While the women's swimmers finished things up in Virginia, the divers were getting underway at the Galbraith Invitational. Saturday's competition was in the three-meter diving, and Yale managed to get one diver into the finals. Freshman Rachel Rosenberg placed seventh with a finals score of 231.25. The event was won by Annie Fogerty of the University of Massachusetts with a score of 287.60.
The invitational has been structured just like a championship meet with a prelim and a final. There is no team score taken, so it is a good opportunity for the divers to focus on individual achievement. The invitational is split up over two days, with the three-meter diving on Saturday and the one-meter diving on Sunday.
Yale sent the full team to Rutgers for the championship, holding no one back to compete at Virginia. The team is made up of Rosenberg, freshman Elizabeth Andrekovich, senior Cameron Murphy and junior Marisa J Poverman.
Yale put up a strong showing in the prelims, with Rosenberg advancing and two Yale divers just missing the finals by a handful of points. Poverman and Andrekovich came in ninth and 10th with scores of 211.20 and 209.75, respectively. The eighth place score of 215.60 was the last one to make it into the finals. That score was achieved by Sarah Horstmann of University of Massachusetts. Murphy came in 19th with a score of 178.90.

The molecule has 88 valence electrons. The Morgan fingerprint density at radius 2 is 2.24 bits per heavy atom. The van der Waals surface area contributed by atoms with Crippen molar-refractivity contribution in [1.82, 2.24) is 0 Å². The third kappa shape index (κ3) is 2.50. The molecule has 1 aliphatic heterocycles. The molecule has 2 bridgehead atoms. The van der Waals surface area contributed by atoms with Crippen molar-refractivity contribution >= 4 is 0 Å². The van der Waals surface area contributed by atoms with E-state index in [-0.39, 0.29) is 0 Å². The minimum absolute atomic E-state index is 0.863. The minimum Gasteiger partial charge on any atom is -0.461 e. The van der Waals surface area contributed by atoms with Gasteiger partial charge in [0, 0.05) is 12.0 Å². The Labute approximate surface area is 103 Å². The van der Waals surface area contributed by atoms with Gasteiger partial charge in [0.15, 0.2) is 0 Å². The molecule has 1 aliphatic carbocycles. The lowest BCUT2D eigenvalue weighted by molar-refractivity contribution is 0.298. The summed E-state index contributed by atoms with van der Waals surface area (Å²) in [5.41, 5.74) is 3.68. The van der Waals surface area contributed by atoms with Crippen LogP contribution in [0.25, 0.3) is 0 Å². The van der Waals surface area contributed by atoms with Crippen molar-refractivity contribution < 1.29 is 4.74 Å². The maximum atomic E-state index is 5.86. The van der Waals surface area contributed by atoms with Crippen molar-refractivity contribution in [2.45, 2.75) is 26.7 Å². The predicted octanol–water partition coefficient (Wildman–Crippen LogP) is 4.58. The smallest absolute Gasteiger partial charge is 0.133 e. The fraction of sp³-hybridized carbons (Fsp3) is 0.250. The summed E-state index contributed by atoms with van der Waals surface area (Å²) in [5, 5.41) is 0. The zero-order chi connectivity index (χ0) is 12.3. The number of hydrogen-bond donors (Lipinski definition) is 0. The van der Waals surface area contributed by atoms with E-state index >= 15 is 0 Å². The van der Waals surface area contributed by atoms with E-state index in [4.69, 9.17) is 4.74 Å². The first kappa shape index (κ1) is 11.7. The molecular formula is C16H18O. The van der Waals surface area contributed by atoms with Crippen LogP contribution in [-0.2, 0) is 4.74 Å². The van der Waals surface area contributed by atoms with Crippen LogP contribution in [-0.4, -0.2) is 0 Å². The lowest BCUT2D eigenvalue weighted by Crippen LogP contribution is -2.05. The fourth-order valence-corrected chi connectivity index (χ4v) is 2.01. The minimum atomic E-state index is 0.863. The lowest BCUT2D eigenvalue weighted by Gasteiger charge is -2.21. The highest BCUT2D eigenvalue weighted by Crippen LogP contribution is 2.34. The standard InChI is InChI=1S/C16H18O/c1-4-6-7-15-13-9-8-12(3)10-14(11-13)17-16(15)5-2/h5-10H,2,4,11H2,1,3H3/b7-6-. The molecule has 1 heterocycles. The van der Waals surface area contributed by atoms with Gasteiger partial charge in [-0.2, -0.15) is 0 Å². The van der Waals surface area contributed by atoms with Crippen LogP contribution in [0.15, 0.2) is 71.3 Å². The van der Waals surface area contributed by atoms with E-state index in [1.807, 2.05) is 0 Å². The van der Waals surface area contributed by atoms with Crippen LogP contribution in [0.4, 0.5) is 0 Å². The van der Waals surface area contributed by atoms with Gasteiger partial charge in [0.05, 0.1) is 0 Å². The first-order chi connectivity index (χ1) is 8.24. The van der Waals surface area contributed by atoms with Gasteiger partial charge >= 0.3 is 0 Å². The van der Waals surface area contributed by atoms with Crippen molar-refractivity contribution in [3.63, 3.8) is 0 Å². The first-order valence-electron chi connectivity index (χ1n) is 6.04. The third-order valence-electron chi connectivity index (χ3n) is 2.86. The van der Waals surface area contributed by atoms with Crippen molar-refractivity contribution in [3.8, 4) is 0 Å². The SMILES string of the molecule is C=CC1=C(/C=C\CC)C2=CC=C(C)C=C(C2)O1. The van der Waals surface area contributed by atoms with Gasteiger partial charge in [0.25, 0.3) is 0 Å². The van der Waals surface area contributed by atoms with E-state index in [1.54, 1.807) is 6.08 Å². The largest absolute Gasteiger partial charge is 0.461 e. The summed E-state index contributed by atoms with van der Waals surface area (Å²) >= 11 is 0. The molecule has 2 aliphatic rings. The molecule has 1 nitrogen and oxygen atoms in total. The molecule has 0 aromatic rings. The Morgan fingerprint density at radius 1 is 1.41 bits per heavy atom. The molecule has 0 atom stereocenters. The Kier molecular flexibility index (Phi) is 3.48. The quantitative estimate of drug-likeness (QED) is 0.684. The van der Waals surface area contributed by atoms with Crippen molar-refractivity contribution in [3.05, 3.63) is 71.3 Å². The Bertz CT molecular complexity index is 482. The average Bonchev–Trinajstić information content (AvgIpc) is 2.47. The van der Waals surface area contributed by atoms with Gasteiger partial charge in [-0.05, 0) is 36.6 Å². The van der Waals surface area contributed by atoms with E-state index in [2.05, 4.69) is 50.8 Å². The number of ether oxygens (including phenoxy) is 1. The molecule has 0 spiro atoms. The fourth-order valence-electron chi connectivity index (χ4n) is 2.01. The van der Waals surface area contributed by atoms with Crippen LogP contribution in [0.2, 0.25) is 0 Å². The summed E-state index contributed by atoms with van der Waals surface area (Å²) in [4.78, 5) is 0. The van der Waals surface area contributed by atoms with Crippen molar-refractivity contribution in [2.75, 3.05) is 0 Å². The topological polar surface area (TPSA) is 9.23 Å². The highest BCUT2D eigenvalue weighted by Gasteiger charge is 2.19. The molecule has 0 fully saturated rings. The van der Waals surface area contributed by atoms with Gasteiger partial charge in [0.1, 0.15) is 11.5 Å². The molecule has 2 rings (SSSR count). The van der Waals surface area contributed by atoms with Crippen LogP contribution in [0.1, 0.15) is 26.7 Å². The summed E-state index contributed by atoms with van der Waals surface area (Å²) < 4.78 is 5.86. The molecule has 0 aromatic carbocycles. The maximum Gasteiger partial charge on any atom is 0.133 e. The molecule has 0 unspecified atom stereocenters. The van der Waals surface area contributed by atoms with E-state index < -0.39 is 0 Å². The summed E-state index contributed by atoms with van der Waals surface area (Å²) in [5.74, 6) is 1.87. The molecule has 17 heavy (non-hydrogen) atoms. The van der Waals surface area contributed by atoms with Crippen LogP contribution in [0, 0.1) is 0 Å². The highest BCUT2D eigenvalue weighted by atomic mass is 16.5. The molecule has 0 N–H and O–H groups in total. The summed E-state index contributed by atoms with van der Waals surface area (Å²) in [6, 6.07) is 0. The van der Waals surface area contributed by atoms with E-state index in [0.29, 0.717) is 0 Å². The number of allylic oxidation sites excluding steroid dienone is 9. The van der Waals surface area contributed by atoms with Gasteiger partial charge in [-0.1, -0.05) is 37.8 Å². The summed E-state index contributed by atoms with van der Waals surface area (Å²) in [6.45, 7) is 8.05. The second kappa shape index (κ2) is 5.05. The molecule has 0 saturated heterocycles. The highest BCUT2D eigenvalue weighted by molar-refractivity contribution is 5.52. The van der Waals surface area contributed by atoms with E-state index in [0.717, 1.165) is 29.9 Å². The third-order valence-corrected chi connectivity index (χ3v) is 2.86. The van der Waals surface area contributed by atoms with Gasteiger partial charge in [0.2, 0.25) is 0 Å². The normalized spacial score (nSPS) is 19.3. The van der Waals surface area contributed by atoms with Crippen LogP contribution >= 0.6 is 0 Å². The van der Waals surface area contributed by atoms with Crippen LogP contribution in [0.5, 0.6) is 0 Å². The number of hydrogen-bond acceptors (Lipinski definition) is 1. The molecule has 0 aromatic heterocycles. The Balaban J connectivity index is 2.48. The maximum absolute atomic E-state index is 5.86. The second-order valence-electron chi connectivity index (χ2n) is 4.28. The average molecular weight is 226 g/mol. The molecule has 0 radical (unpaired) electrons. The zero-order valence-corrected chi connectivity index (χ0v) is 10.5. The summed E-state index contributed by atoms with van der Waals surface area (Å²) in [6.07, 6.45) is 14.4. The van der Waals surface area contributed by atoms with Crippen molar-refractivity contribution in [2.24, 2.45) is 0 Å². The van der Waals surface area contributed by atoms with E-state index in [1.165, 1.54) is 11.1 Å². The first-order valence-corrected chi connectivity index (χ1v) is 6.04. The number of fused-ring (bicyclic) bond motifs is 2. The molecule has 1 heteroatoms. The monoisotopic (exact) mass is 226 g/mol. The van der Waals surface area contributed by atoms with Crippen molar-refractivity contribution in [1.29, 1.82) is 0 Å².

Rosenberg came into the finals having placed fifth in the prelims with a score of 217.70. She improved her score in the final round, but so did everyone else. Rosenberg's score of 231.25 was 56.35 points behind the winner Fogerty. Karen Upperco of the University of Massachusetts took second with a score of 281.20. Rounding out the top three was Courney Adlam of Penn State with a score of 269.
The Galbraith Invitational will conclude Sunday with the one-meter diving. Divers will dive both a prelim and final.
Report filed by Charles Moore '10, Yale Sports Publicity